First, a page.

Adam Jutt ’25 is planning on majoring in who knows what (maybe public policy and economics). Aside from being an opinions editor, he is a member of Club Tennis and involved with InterVarsity. Feel free to email Adam at email@example.com.
The views expressed in the article are the author’s own.
As an opinions editor of The Flat Hat, I like to think I have my finger on the pulse of campus. I read somewhere between two and five opinion articles every week. When you consider that I’ve been doing that for nearly three full weeks now — and on a couple of occasions last semester, I read articles simply out of interest — I think it becomes fair to assert that we would need a math professor to calculate just how many pieces I have perused over my time here.
With that in mind, the statement that I am uniquely attuned to the views of the student body becomes indisputable. As a result, I have developed some insights about the most common opinions held here. Not to sound pompous, but these insights are not the sorts of things someone would be able to glean without my aforementioned expertise. I will share here the three most popular, all of which may surprise you: a lot of people had strong feelings about this past Charter Day, a lot of people are less than thrilled with the housing situation on campus, and a lot of people aren’t too fond of the dining hall food here.
I’m sure you’re less than shocked by the contents of that list. What you should be shocked by, however, is an issue that is not on it. An issue that has never once been the subject of a Flat Hat article, despite its daily effect on thousands of students here. An issue of stigma, tradition, inefficiency and peer pressure. An issue that I wholeheartedly believe must be addressed before we can in good conscience focus on ways to improve the housing situation, food situation or anything else people care about (class registration, mask policies, you name it).
I am referring, of course, to the fact that the vast majority of people here refuse to cross the Sunken Garden diagonally and instead elect to stay on the brick paths, even when doing so lengthens their commute.
I would argue that, in at least 80% of cases, there is a diagonal path across the Sunken Garden that would get you to your destination faster than taking one of the formalized paths. In fact, the only instance where there is not a more efficient diagonal path is a situation where your nearest entry point into the Sunken Garden corresponds to the exit point that is closest to your destination. In other words, if you enter the Sunken Garden from somewhere that was not the entry point nearest the place you are leaving, or if you exit the Sunken Garden and end up crossing a different exit point, you will have wasted time.
I first caught wind of the strange obsession with the straight paths one night last fall when I was crossing the Sunken Garden to get to my dorm. I was taking a diagonal route because — as tends to be true — it was the quickest. All of a sudden a voice rang out, “Adam?” I turned, and standing on one of the paths was a friend of mine. Or so I thought. I approached him to say hello, but before I could greet him he proceeded to berate me for a good four minutes over my decision to cross diagonally. He asked if I was a crazy person. He asked if I thought my time was so valuable that I couldn’t spare ten seconds using the brick paths. He asked if I used to cut through neighbors’ backyards and swim through their pools when walking home from the school bus stop.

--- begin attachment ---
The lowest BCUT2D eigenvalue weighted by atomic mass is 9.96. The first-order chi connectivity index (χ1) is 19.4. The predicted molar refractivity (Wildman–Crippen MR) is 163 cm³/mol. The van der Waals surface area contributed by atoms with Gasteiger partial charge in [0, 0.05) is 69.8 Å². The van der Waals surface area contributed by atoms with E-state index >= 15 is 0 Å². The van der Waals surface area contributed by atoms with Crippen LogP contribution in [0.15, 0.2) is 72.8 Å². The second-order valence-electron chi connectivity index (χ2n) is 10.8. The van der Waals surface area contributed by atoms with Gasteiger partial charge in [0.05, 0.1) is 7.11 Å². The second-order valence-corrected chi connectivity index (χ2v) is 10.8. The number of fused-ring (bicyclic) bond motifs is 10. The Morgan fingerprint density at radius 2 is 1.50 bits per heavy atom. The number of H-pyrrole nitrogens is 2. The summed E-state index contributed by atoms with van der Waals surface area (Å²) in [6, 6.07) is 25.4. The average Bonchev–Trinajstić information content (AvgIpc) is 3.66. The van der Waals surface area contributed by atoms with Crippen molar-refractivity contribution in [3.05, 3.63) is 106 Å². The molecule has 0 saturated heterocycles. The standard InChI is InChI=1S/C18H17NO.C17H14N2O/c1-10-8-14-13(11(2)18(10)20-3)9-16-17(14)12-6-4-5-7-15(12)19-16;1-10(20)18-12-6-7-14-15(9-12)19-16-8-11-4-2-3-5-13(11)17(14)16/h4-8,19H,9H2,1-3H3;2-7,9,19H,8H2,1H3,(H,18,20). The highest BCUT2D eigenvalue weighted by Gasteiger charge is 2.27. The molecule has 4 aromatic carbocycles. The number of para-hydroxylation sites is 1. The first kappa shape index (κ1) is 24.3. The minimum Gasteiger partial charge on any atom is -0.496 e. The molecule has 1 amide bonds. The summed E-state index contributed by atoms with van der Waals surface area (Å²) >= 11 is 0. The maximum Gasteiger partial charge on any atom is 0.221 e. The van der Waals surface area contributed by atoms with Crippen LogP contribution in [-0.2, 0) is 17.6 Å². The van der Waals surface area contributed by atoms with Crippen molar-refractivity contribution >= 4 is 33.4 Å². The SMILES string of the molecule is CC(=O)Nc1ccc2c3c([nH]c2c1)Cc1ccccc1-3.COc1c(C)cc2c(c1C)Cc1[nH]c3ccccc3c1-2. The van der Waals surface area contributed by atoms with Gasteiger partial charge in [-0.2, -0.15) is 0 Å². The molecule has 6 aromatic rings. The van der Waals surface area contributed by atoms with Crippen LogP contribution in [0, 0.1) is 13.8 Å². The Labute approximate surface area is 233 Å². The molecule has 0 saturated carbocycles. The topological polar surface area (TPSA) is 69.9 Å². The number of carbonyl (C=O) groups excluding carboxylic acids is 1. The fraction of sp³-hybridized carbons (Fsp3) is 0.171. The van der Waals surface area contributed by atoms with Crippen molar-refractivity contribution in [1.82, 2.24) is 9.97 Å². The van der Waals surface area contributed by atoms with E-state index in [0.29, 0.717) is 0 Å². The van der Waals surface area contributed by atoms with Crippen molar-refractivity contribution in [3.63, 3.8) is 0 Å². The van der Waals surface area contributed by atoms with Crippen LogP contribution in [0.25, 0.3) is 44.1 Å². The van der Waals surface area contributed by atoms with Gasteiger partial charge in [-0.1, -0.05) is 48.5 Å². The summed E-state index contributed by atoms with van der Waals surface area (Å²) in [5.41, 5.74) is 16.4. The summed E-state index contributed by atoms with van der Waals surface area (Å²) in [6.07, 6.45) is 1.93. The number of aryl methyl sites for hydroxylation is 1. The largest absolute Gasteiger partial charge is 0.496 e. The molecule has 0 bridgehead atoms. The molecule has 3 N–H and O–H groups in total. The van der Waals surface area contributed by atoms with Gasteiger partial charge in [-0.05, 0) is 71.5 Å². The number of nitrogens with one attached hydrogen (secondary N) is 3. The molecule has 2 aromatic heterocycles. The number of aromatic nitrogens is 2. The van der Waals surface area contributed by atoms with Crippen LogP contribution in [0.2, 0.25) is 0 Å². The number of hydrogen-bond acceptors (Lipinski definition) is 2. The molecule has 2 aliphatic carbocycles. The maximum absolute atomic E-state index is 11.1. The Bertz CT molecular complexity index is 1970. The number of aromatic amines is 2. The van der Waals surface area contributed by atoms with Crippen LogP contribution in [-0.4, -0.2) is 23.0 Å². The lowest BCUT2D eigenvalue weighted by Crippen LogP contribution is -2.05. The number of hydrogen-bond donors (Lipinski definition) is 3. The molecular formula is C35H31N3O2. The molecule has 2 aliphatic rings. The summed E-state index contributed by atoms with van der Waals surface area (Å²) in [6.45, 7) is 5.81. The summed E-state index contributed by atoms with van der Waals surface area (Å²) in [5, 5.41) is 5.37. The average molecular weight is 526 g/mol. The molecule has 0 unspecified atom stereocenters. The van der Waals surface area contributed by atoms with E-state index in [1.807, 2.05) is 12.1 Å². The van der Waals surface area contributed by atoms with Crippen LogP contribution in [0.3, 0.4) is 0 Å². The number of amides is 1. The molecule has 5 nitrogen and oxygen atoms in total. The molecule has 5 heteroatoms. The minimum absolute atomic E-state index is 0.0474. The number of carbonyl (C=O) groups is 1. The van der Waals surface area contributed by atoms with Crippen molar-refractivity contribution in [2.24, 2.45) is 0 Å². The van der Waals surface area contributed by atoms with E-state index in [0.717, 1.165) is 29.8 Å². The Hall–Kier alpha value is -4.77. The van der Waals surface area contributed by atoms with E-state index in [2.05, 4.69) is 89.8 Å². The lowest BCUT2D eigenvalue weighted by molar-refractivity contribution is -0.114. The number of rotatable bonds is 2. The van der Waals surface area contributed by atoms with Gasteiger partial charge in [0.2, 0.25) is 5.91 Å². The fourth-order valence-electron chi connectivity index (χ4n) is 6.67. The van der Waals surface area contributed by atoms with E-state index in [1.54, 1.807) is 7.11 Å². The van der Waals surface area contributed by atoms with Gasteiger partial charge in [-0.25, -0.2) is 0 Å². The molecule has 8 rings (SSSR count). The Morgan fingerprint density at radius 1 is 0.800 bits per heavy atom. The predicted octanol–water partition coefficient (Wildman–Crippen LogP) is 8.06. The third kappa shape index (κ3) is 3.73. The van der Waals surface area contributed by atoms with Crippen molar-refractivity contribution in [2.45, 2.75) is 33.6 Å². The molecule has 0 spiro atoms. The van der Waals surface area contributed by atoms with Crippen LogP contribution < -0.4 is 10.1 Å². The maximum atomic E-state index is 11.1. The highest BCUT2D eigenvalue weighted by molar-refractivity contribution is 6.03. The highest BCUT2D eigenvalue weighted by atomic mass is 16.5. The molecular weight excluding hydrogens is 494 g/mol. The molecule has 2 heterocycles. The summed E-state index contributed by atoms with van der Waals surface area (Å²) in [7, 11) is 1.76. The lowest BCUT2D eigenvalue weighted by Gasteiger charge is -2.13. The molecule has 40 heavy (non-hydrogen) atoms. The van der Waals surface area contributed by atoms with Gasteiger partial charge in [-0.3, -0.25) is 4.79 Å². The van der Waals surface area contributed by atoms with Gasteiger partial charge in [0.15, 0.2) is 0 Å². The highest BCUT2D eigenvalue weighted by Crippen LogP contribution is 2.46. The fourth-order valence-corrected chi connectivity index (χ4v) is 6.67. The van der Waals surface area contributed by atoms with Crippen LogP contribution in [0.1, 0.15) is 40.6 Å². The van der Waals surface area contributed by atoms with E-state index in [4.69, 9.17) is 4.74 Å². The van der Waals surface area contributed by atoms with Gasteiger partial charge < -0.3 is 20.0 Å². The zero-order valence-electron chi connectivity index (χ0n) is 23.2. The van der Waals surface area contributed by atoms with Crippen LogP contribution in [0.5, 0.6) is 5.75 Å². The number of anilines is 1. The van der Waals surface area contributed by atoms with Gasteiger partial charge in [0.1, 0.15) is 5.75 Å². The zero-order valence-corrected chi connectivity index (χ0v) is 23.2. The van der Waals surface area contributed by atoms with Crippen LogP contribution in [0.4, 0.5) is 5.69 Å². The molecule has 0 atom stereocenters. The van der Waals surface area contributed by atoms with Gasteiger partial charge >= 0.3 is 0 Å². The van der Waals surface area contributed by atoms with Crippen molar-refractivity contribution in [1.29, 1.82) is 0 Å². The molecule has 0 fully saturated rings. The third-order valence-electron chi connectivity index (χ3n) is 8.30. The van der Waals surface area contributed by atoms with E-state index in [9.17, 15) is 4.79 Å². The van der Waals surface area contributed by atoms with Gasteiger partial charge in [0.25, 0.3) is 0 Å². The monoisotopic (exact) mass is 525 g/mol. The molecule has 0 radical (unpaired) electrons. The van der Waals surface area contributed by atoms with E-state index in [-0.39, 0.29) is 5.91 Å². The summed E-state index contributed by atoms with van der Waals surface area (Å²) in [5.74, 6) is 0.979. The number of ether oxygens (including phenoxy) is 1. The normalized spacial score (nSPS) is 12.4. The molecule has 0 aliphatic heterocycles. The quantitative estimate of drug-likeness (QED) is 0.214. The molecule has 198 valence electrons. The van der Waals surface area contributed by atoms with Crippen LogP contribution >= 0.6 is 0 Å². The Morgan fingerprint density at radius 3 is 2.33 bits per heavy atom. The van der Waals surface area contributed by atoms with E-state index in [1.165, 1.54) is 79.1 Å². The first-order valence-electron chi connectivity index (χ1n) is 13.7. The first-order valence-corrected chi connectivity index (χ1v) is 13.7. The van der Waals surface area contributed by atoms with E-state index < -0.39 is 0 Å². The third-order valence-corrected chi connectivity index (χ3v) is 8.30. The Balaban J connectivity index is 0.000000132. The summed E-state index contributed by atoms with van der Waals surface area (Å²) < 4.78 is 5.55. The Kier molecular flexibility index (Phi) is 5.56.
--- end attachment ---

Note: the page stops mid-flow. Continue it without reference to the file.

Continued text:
He was laughing as he said those things, but I could see fear behind his eyes. He was terrified that I had questioned the status quo.
You might be unconvinced that this stigma really exists. “Couldn’t this ‘friend’ of yours just have a weird thing against diagonal lines?” you might ask. Or, more to the point, “What evidence do you have that people systematically, irrationally choose the straight paths over the efficient paths?”
Firstly, observation. I sat in a chair in the Sunken Garden for twenty minutes Saturday, March 5, doing nothing but watching people cross. I saw at least a hundred people walk from one side to the other, and no one took a diagonal path. I think it is reasonable to assume that, for most, their “to” and “from” locations did not correspond to diametrically opposed entry and exit points. Secondly, experience. Whenever I have walked with a group across the Sunken Garden, the line leader has 99 times out of 100 taken us along the brick paths, even when diagonally would have saved time.
In fairness, efficiency is not the only relevant concern. If the grass is wet, I completely understand sacrificing a few seconds to keep your feet dry. If it is beautiful out and you are in no rush, I also understand the desire to soak in as much outdoors time as possible. But in many cases, neither of those standards are met. I have been part of groups that have stuck to the paths even under the scorching August sun and the cruel January wind.
People love to make jokes about how school teaches us things we’ll never need to know in the real world. “The Pythagorean theorem can’t help me file my taxes” is a common quip, for example. While it’s true that triangle side lengths aren’t important considerations on tax forms, the Pythagorean theorem is not fully useless. For one, it could help our student body avoid looking foolish as we systematically choose to walk across the Sunken Garden and then alongside it instead of walking boldly along our route’s hypotenuse.